WPSB Assistant Superintendent Jackie Sharp said that a narrative explaining teacher placement had been sent to the district court, along with other restructuring changes that have been proposed by the WPSB.
The changes were made by the WPSB because of an expected deficit of nearly near $5 million for the 2011/2012 school year. Many school districts in the State, such as Caddo and Claiborne, are in a similar situation due to cuts to education on the state level.
“We plan on providing the board and others a packet that breaks down assignments of personnel by schools,” Sharp said. “However, I would not want to release that information before the employee has had their assignment given to them. They need to hear that privately first.”
WPSB member Jerry Lot, District 11, expressed appreciation for considering the teachers in that manner.
“I appreciate that the information is not let out before the teachers can hear it,” he said.
Williams said he was proud that teacher layoffs were not as necessary as they could have been. While there is no exact final figure at this point, it is projected to be a much smaller loss than originally anticipated.
“The thing that I am proudest of at this point in time is we are not going to have to do a lot of RIF’ing (Reduction In Force) teachers,” he said. “I don’t think there are many districts that are in the state we are in that can say that. I feel real good about how this process has worked out and that we are in good shape overall.”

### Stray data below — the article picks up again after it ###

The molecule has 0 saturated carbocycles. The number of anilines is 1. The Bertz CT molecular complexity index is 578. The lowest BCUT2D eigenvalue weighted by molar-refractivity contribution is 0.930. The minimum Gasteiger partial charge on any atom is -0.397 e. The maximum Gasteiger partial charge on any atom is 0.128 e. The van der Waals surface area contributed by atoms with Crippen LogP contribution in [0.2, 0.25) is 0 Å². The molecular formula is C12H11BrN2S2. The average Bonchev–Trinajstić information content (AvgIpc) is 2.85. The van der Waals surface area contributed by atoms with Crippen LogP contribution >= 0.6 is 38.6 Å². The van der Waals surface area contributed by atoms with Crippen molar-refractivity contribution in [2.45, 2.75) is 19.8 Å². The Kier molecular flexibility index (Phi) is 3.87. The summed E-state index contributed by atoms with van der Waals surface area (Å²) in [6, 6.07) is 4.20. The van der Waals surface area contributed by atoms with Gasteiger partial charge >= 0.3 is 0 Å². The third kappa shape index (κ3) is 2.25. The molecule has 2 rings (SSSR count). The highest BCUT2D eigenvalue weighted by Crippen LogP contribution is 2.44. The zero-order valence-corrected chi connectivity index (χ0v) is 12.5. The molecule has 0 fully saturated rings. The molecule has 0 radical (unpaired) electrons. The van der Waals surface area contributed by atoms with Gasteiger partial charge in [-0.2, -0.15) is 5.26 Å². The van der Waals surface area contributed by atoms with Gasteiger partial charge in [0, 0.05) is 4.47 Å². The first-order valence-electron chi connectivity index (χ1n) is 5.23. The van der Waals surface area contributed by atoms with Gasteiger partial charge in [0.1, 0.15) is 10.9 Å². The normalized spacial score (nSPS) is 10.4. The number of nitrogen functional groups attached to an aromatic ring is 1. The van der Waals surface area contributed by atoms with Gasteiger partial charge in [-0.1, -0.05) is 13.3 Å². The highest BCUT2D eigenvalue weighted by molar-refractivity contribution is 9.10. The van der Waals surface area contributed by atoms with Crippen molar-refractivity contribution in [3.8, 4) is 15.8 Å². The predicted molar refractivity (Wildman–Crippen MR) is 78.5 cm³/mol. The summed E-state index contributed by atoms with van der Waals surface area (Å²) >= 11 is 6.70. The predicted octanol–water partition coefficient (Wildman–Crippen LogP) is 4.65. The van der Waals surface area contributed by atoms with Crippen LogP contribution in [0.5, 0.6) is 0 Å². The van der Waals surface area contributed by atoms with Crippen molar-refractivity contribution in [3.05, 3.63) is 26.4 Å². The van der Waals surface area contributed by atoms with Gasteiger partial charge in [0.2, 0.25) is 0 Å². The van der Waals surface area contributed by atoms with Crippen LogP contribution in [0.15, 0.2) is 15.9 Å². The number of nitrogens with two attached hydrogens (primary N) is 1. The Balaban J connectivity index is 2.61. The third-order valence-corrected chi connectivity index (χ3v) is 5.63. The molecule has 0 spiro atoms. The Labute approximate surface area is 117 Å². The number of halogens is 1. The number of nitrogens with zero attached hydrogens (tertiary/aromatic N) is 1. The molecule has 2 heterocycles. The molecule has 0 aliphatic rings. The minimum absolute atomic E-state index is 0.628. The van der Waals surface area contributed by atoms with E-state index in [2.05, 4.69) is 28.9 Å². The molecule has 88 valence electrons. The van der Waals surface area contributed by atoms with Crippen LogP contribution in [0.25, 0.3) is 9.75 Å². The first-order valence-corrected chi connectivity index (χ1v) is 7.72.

RIF, or Reduction In Force, is a policy that guides the layoff process of the school district. Part of the policy rewards points to faculty with education, tenure, experience and time in the school district. The RIF policy states that the staff with the least points be reduced or laid-off.
Williams attributes the lessening amount of teachers that will need to be laid off to retirements.
“We had a lot of retirements,” he said. “We were very fortunate to have people that bought into the package for retired-return to work employees and some that went ahead and took retirement. It’s not fortunate that we have lost those retirees, but it is fortunate that we are not going to have to layoff what we originally estimated.”
There is still the possibility that positions in Webster Parish schools may be lost through the RIF policy.
Williams did not want to say how many positions might still be RIF’d, but hoped that it is minimal. He also said the central office was working diligently to let employees know as soon as possible where they will be working and if they still have a position to work in.
“It takes a long time to do this and it will be done as soon as possible,” he said. “We will start with the paraprofessionals, and shortly after that we will get to our custodians and other staff such as bus drivers and secretaries and lunchroom workers.
“We will be giving these assignments just as soon as we can,” Williams continued. “I know everyone out there is anticipating where they will be. We wish we could have had this for you several weeks ago, but again it takes a lot of time to do this and is still contingent on the judge.”